What the Heck?
COURTESY LOUIS VUITTON HAWAII INTERNATIONAL FILM FESTIVAL
Jack Bender, executive producer of "Lost," shoots the trailer for the Louis Vuitton Hawaii International Film Festival.
Film festival trailer may make you feel 'Lost'
Short But Wild:
You know that 30-second TV spot for Louis Vuitton Hawaii International Film Festival, the one where the Japanese businessman falls asleep and ends up under water? It's only a snippet from the three-minute trailer that's shown before all festival films. The big screen version is full of sinister-looking animated fish and other surprises.
If it's as mysterious as an episode of "Lost," that's no surprise, since it was created by that show's executive producer, Jack Bender.
Why would an extremely busy and successful Los Angeles producer shoot a trailer for free? Says Bender, "I love being in Hawaii, I love shooting here, and I think HIFF has become one of the significant film festivals in the world." Plus, he adds, the trailer "turned out pretty cool."
All Due Respect: Japanese actor Ken Watanabe ("The Last Samurai," "Memoirs of a Geisha" and 30 other films) flies in Oct. 26 to receive HIFF's Achievement in Acting award.
Watanabe requested the award be presented by UH drama professor emeritus Terence Knapp. For years, Knapp spent his summers doing theater in Tokyo. He cast Watanabe, then a theater company apprentice, in several major roles. Watanabe still feels Knapp taught him to act.
"Oh, I'm delighted he thinks so," says the 74-year-old Knapp. "I just gave him the opportunity to find the greatness in himself. Still, I feel a very fatherly pride in his career."
The Check's in the Mail: Amy Hanaialii Gilliom opened a letter from Florida last Thursday and out fell a check for $75. The letter was from a Dr. Laurence H. Brenner, a hand surgeon, who told her he now plays only her music in his surgical suite. Congratulations on the birth of her daughter, he wrote. Would she buy her something nice from him?
Wolfe's Clothing: Karen Wolfe, head of the costume shop at Diamond Head Theatre, is bracing herself. Starting this week, the theater rents Halloween costumes, adults only. "We won't sew you a costume, but we have nearly a million different items in our collection," she says. "Whatever you want, we can probably assemble something that's close to your fantasy."
The wildest thing in her storeroom? A girl gladiator costume originally made for one of the strippers in "Gypsy." "Not everyone can wear it," says Wolfe. "There's not a whole lot to it."
What does Wolfe herself wear for Halloween? "I usually stick a straw in my pocket, and when people ask what it is, I say it's the last straw."
Pumpkin Tales: "I just finished loading 600 pumpkins into my van," said Jeff Gere. "It's pretty orange in here."
Gere is the drama specialist for the Department of Parks and Recreation (oh, you didn't know they had one?). The pumpkins, donated by Aloun Farms, are to decorate the stage at McCoy Pavilion for this weekend's Talk Story Festival.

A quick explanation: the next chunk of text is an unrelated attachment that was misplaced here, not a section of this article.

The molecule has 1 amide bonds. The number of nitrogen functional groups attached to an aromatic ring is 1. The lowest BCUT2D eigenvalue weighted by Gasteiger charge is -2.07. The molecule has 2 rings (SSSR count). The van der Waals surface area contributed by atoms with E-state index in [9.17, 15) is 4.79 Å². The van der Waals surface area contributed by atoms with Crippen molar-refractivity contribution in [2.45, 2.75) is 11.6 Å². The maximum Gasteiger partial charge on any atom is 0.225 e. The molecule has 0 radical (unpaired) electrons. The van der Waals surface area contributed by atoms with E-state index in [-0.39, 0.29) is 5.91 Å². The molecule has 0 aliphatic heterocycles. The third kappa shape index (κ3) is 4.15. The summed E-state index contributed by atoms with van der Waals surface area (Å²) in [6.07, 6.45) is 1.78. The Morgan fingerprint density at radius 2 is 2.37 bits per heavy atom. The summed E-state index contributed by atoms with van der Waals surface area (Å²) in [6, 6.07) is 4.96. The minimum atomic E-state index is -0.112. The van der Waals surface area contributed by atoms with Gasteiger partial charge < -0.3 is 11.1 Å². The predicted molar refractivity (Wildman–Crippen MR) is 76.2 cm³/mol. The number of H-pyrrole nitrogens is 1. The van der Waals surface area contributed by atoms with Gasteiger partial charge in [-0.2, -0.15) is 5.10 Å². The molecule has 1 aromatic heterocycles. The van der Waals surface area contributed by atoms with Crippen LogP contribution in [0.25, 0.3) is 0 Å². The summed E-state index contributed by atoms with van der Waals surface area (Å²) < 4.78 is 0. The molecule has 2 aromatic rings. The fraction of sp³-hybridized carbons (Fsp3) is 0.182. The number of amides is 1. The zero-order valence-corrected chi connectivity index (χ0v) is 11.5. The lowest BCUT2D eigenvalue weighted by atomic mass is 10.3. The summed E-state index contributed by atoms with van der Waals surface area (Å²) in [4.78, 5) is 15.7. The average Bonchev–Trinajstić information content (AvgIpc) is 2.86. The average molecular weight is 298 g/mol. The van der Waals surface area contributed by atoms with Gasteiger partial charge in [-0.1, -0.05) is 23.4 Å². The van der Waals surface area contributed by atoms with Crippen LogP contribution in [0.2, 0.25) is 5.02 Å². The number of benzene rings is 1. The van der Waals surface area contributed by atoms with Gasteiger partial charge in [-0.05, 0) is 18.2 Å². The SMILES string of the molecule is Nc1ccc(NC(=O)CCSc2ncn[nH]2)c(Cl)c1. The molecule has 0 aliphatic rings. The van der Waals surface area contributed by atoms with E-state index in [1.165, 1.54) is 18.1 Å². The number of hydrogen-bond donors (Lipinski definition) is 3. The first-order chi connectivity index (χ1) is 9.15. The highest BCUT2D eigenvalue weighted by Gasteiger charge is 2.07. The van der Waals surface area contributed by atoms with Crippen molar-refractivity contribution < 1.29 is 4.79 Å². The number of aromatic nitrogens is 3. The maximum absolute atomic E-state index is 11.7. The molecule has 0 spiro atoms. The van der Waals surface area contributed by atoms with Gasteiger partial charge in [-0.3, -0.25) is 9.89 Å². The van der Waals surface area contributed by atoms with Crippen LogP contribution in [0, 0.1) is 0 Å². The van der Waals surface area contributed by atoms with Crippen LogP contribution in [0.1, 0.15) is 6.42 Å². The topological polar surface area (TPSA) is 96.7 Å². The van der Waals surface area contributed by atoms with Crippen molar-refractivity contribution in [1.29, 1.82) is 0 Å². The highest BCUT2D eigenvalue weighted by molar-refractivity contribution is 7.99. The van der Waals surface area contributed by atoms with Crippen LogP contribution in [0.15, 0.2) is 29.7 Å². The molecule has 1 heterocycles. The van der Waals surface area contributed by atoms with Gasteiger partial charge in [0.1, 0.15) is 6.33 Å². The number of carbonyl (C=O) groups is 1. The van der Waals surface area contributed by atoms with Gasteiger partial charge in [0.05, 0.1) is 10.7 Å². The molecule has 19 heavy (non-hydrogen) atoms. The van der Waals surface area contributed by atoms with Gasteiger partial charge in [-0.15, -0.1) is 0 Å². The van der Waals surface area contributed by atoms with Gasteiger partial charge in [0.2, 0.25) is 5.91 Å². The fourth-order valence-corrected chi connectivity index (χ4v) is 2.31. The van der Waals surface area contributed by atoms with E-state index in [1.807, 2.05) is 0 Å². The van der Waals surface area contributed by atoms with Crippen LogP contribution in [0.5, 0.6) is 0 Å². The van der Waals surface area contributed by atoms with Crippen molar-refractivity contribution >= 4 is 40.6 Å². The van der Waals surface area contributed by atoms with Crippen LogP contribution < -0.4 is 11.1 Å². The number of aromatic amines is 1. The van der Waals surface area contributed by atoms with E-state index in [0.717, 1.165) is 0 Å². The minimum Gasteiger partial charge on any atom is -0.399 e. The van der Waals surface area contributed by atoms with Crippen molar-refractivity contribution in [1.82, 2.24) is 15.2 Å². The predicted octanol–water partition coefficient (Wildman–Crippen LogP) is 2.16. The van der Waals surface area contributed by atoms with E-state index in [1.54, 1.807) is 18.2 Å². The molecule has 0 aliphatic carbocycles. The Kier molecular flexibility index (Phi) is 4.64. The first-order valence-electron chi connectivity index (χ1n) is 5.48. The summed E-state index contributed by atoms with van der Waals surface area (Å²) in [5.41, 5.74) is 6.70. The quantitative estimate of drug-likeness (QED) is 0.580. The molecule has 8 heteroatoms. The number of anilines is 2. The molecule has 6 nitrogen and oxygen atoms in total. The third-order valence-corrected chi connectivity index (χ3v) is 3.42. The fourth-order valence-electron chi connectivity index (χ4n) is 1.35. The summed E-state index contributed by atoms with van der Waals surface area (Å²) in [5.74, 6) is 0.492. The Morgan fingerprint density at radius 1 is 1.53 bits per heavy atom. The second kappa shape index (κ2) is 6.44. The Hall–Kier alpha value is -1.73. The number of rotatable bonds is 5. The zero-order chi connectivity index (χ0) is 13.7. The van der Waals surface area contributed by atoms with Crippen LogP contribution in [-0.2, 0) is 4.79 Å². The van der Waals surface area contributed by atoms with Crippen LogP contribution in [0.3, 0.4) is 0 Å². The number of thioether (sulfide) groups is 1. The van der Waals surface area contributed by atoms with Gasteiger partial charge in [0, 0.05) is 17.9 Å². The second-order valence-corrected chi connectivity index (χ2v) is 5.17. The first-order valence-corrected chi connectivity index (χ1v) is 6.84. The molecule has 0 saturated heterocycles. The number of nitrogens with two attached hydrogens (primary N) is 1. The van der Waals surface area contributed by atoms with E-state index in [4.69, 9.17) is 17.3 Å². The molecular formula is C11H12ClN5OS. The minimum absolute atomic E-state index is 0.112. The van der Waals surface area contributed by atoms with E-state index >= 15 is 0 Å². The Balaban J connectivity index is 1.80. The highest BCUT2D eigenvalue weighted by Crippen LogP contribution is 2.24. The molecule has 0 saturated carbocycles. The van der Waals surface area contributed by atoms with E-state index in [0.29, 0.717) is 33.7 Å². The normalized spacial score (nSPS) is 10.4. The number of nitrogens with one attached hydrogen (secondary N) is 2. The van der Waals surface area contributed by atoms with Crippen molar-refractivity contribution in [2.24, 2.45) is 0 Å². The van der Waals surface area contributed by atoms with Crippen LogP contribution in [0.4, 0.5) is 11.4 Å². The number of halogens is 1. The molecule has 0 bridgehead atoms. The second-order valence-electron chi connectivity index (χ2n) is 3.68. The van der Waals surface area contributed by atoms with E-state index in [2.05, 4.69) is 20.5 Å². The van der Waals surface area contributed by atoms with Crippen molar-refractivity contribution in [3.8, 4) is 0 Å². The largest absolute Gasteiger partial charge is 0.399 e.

The festival concludes this evening with half a dozen master storytellers from here and the mainland. Exclaims Gere, "It will be a bouquet of talented tongues, a constellation of colorful characters, a chance to get bitten by the narrative bug."
The festival's free, and you may go home with a pumpkin, since Gere has 600 to give away after the last performance.
Daniel's Six-String Uke:
Headlining the Celebrate the Arts! event next Saturday at Hawaii Theatre will be Grammy winner Daniel Ho. If you look closely, you'll see there's something odd about his Italian rosewood and Sitka spruce ukulele. It's got six strings instead of four, so Ho can play his whole slack-key guitar repertoire on it.
The six-string ukulele was created by brothers Alan and Paul Okami of KoAloha Ukulele. "Actually, Paul made it," says Alan. "Daniel bugged me for four years to make him one. But he finally gave up and started in on Paul."
"Ukulele makers are busy, but one day I had some time, so I made a prototype," says Paul. "Daniel came by the house and started playing it at 6 p.m. He didn't stop till we kicked him out at midnight." The instrument's now called the D6, the D standing, of course, for Daniel.
If you'd like a D6 too, you might go home with one. Noting that the event honors schools and teachers who promote arts education, the Okami brothers donated a D6 to give away to an audience member that evening.
"The only thing that got me through school was music and arts," says Alan. "These days many schools are eliminating those programs, which really concerns us."
What's In a Name? Many bring beer to a party. Seldom does anyone bring a party to the beer. Kona Brewing Co. did just that last Tuesday, throwing a wingding at its Koko Marina Pub to celebrate its first new bottled beer in eight years. Called Pipeline Porter, it's a dark brew with a touch of Kona coffee.
On the lanai, I ran into KITV anchor/reporter Jill Kuramoto, drinking water. She introduced me to her husband, David Randall, who is so into beer he brews his own at home. In fact, his friends call him Big Beer Dave. "Your husband has a great nickname," I told Kuramoto. "Do you have one, too?"
"Sure," she said. "Designated Driver."
Edgewise: Next weekend's Gridiron Show, a benefit for the Society of Professional Journalists internship program, is nearly sold out. Only a few Saturday night seats remain.
If you have to be among the first in town to know what outrages will be perpetrated and what costume Dan Cooke will wear while playing Linda Lingle, you can watch dress rehearsal at Diamond Head Theatre on Thursday -- $25, first come, first served, 6:30 p.m.
"You should warn people, though," says producer Keoki Kerr. "This is the edgiest show we've ever done."